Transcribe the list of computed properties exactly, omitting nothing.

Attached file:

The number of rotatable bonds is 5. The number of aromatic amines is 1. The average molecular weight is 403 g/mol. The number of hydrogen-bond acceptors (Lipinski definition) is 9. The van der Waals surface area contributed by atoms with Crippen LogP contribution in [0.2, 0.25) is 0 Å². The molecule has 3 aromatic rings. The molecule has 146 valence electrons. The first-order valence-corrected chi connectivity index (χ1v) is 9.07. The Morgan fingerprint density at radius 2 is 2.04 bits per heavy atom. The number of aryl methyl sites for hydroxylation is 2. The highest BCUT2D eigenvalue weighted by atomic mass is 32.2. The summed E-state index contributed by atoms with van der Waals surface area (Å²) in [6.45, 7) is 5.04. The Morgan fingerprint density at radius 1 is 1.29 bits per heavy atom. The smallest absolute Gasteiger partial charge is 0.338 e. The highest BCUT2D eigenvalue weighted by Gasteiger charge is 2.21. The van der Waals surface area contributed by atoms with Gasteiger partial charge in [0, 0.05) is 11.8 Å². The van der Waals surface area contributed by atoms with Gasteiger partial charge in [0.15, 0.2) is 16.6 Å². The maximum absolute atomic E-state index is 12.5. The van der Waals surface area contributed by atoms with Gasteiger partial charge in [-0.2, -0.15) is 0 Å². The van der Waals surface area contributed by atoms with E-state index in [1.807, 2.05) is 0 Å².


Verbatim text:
The number of rotatable bonds is 5. The number of aromatic amines is 1. The average molecular weight is 403 g/mol. The number of hydrogen-bond acceptors (Lipinski definition) is 9. The van der Waals surface area contributed by atoms with Crippen LogP contribution in [0.2, 0.25) is 0 Å². The molecule has 3 aromatic rings. The molecule has 146 valence electrons. The first-order valence-corrected chi connectivity index (χ1v) is 9.07. The Morgan fingerprint density at radius 2 is 2.04 bits per heavy atom. The number of aryl methyl sites for hydroxylation is 2. The highest BCUT2D eigenvalue weighted by atomic mass is 32.2. The summed E-state index contributed by atoms with van der Waals surface area (Å²) in [6.45, 7) is 5.04. The Morgan fingerprint density at radius 1 is 1.29 bits per heavy atom. The smallest absolute Gasteiger partial charge is 0.338 e. The highest BCUT2D eigenvalue weighted by Gasteiger charge is 2.21. The van der Waals surface area contributed by atoms with Gasteiger partial charge in [0, 0.05) is 11.8 Å². The van der Waals surface area contributed by atoms with Gasteiger partial charge in [0.15, 0.2) is 16.6 Å². The maximum absolute atomic E-state index is 12.5. The van der Waals surface area contributed by atoms with Gasteiger partial charge in [-0.2, -0.15) is 0 Å². The van der Waals surface area contributed by atoms with E-state index in [1.807, 2.05) is 0 Å².